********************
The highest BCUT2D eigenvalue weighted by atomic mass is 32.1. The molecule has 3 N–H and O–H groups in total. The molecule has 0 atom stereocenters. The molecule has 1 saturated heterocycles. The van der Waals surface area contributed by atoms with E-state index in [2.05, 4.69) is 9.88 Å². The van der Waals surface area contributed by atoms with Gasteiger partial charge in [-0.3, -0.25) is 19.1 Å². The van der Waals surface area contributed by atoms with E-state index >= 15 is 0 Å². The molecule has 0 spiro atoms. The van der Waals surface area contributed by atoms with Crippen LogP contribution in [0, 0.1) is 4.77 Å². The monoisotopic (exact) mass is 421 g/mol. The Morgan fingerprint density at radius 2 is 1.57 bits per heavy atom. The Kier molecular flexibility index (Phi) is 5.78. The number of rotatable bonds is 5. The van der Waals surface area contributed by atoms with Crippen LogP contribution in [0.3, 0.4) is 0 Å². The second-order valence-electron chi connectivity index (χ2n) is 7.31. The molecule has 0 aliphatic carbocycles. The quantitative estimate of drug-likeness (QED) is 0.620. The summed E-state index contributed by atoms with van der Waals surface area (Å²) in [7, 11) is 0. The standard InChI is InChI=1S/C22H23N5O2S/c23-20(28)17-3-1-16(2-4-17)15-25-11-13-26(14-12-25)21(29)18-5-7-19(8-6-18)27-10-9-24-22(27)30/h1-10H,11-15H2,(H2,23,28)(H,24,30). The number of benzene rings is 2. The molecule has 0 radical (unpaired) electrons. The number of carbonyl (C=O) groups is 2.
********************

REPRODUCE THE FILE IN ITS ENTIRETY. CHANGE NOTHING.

The highest BCUT2D eigenvalue weighted by atomic mass is 32.1. The molecule has 3 N–H and O–H groups in total. The molecule has 0 atom stereocenters. The molecule has 1 saturated heterocycles. The van der Waals surface area contributed by atoms with E-state index in [2.05, 4.69) is 9.88 Å². The van der Waals surface area contributed by atoms with Gasteiger partial charge in [-0.3, -0.25) is 19.1 Å². The van der Waals surface area contributed by atoms with E-state index >= 15 is 0 Å². The molecule has 0 spiro atoms. The van der Waals surface area contributed by atoms with Crippen LogP contribution in [0, 0.1) is 4.77 Å². The monoisotopic (exact) mass is 421 g/mol. The Morgan fingerprint density at radius 2 is 1.57 bits per heavy atom. The Kier molecular flexibility index (Phi) is 5.78. The number of rotatable bonds is 5. The van der Waals surface area contributed by atoms with Crippen LogP contribution in [0.3, 0.4) is 0 Å². The second-order valence-electron chi connectivity index (χ2n) is 7.31. The molecule has 0 aliphatic carbocycles. The quantitative estimate of drug-likeness (QED) is 0.620. The summed E-state index contributed by atoms with van der Waals surface area (Å²) in [7, 11) is 0. The standard InChI is InChI=1S/C22H23N5O2S/c23-20(28)17-3-1-16(2-4-17)15-25-11-13-26(14-12-25)21(29)18-5-7-19(8-6-18)27-10-9-24-22(27)30/h1-10H,11-15H2,(H2,23,28)(H,24,30). The number of benzene rings is 2. The molecule has 0 radical (unpaired) electrons. The number of carbonyl (C=O) groups is 2.